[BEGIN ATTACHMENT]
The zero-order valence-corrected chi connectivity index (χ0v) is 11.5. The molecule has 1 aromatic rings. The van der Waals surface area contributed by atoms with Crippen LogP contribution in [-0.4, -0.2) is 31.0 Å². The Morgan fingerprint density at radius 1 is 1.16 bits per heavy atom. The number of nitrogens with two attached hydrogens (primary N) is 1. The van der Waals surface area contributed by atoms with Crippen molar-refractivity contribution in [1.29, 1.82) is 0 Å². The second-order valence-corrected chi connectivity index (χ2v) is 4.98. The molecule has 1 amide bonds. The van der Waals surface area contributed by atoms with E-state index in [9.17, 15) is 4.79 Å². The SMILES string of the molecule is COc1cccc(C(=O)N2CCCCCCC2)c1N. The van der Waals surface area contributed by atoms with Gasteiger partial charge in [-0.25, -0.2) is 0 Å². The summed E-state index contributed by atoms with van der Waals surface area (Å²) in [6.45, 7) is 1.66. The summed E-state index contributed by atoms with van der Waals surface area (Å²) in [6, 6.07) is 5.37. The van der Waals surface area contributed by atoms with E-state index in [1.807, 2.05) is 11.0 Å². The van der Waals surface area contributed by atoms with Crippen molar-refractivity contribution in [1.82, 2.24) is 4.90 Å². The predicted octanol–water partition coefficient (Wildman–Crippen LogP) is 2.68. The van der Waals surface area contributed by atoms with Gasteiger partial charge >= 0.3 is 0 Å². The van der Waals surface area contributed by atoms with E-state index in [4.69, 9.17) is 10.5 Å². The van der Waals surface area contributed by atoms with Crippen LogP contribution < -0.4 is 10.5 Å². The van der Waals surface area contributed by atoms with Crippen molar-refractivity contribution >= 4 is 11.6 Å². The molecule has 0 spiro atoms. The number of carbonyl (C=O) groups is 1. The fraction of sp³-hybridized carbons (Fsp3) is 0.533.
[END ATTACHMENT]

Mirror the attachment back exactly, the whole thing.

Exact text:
The zero-order valence-corrected chi connectivity index (χ0v) is 11.5. The molecule has 1 aromatic rings. The van der Waals surface area contributed by atoms with Crippen LogP contribution in [-0.4, -0.2) is 31.0 Å². The Morgan fingerprint density at radius 1 is 1.16 bits per heavy atom. The number of nitrogens with two attached hydrogens (primary N) is 1. The van der Waals surface area contributed by atoms with Crippen molar-refractivity contribution in [1.29, 1.82) is 0 Å². The second-order valence-corrected chi connectivity index (χ2v) is 4.98. The molecule has 1 amide bonds. The van der Waals surface area contributed by atoms with E-state index in [9.17, 15) is 4.79 Å². The SMILES string of the molecule is COc1cccc(C(=O)N2CCCCCCC2)c1N. The van der Waals surface area contributed by atoms with Gasteiger partial charge in [-0.25, -0.2) is 0 Å². The summed E-state index contributed by atoms with van der Waals surface area (Å²) in [6.45, 7) is 1.66. The summed E-state index contributed by atoms with van der Waals surface area (Å²) in [6, 6.07) is 5.37. The van der Waals surface area contributed by atoms with E-state index in [1.807, 2.05) is 11.0 Å². The van der Waals surface area contributed by atoms with Crippen molar-refractivity contribution in [1.82, 2.24) is 4.90 Å². The predicted octanol–water partition coefficient (Wildman–Crippen LogP) is 2.68. The van der Waals surface area contributed by atoms with Gasteiger partial charge >= 0.3 is 0 Å². The van der Waals surface area contributed by atoms with E-state index in [4.69, 9.17) is 10.5 Å². The van der Waals surface area contributed by atoms with Crippen LogP contribution < -0.4 is 10.5 Å². The van der Waals surface area contributed by atoms with Crippen molar-refractivity contribution >= 4 is 11.6 Å². The molecule has 0 spiro atoms. The number of carbonyl (C=O) groups is 1. The fraction of sp³-hybridized carbons (Fsp3) is 0.533.